Atlanta, GA- Last year, the law enforcement agencies across the country arrested approximately 1.2 million people for DUI, according to data from the FBI. All of these individuals are facing serious legal challenges which they may or may not be aware of and have some serious choices to make. Among them is whether to agree to a plea bargain. An alleged offender must decide if they are simply going to

Immediately after a DUI arrest, the individual charged needs to decide if they are going to just plead guilty and deal with the consequences. Or, they can retain a DUI attorney to challenge their charges and possibly receive a reduced sentence through a plea bargain with the courts. There are pros and cons to a plea bargain, so many ask; should I agree to one?

In many cases, prosecutors prefer plea bargains because it gives them the chance to avoid a costly court trial. If they don’t have strong evidence, it may be a way to secure a conviction albeit for reduced charges, but a conviction nonetheless.

Prosecutors may offer plea bargains in which the offender pleads guilty to DUI, plead no contest or agree to a lesser charge suck as reckless driving. These bargains or deals typically result in reduced penalties.

You can enter into a plea bargain almost at in any point after you have been formally charged. Though it should be noted that some courts set limits on when they will consider a plea bargain. Prosecutors also place deadlines on when they will consider and plea bargain typically to force a

You don’t have to take the first plea bargain offered to you. If your DUI attorney believes it is in your best interest, and given the evidence against you, they may recommend you take the deal. After evaluating the prosecution’s evidence, your attorney may advise you to hold out for a better deal.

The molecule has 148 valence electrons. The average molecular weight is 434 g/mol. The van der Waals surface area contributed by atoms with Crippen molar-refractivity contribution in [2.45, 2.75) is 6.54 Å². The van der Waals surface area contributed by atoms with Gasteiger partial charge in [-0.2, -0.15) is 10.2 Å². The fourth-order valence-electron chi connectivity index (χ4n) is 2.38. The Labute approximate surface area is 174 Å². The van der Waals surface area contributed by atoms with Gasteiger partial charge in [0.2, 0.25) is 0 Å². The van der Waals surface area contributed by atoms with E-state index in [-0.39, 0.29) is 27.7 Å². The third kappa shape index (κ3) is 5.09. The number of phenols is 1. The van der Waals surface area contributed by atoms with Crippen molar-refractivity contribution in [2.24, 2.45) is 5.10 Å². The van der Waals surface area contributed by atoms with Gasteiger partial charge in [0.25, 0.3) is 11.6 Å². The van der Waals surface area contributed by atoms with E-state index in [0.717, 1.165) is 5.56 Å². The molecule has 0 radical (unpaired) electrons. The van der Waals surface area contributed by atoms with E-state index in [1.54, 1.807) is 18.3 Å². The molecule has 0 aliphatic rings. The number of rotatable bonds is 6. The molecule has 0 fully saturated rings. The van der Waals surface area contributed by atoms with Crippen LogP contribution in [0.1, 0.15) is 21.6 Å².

If you and the prosecution can come up with a plea bargain that both parties are satisfied, you will have to appear before a judge and explain the arrangements. A judge has the right to refuse any plea bargain,  but usually respects the recommendations of prosecutors. If a judge refuses a deal, the defendant can ask to withdraw their plea and go to trial.

It’s important to bear in mind that prosecutors don’t have to offer a plea bargain, but they often chose this option to save the time and expense of going to trial. Since these deals are brokered in the spirit of compromise it is unwise to enter negotiations with an inflexible attitude. If the prosecution is likely to get a conviction, you need to be willing to make

So, whether you should agree to a plea bargain depends on the circumstances of your case and the evidence stacked up against you. It also depends on how strong a defense your DUI attorney has built. There’s no easy “yes” or “no” answer for to this question, but a consultation with one of our DUI attorneys should give insight into whether a plea bargain will be beneficial in your case.